I am currently the Director of the Modern Endangered Archives Program at the UCLA Library. This Arcadia-funded granting project funds researchers and cultural heritage organizations to digitize and make accessible at-risk materials from around the world.
I am also the Co-Director of the Digital Jewish Studies Initiative at UC Santa Cruz and the Founding Director of the UC Santa Cruz Digital Scholarship Commons. Before moving to UCLA, I managed a large Mellon-funded project at The Humanities Institute at UC Santa Cruz focused on supporting graduate student success and public scholarship. I started at UCSC as a CLIR Fellow, working as the Digital Humanities Specialist to foster digital humanities scholarship on campus.
I received my PhD in History from the UCLA based on my dissertation, “‘In a world still trembling’: American Jewish philanthropy and the shaping of Holocaust survivor narratives in postwar America (1945-1953).” This work reveals how American Jews first came to know stories about Holocaust survivors through the efforts of American Jewish communal organizations in the postwar period. I am interested broadly in the transmission of knowledge about the Holocaust, media technology, and the efforts of Jewish communal organizations that allow survivor narratives to be collected, preserved and viewed.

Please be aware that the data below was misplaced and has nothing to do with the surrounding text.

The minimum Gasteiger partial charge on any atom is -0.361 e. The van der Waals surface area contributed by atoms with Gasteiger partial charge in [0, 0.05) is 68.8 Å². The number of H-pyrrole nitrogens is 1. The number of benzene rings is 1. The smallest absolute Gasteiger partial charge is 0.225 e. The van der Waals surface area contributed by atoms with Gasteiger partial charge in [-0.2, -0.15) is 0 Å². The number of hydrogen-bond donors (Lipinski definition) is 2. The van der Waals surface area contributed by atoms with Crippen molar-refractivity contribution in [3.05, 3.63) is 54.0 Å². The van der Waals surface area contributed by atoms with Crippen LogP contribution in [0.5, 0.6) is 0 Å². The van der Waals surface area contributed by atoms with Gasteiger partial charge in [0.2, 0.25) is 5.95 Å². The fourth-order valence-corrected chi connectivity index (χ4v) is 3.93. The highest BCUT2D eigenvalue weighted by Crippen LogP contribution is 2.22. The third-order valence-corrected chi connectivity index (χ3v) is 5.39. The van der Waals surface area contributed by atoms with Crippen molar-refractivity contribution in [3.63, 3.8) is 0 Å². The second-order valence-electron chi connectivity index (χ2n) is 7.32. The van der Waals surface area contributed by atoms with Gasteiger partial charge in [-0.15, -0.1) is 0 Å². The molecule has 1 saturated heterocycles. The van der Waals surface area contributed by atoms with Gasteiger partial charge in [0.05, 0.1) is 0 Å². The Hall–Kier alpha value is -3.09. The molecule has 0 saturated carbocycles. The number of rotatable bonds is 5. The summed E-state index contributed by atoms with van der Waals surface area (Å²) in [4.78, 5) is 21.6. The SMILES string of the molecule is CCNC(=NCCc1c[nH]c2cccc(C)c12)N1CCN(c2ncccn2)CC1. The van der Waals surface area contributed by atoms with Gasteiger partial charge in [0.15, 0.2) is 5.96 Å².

To further explore the creation of Holocaust narratives in the immediate postwar period, I have created an online exhibit that traces the stories of three Holocaust survivors. Check out Memories/Motifs and explore the Memories/Motifs blog, which connects concerns about postwar memory to contemporary memory and memorial culture.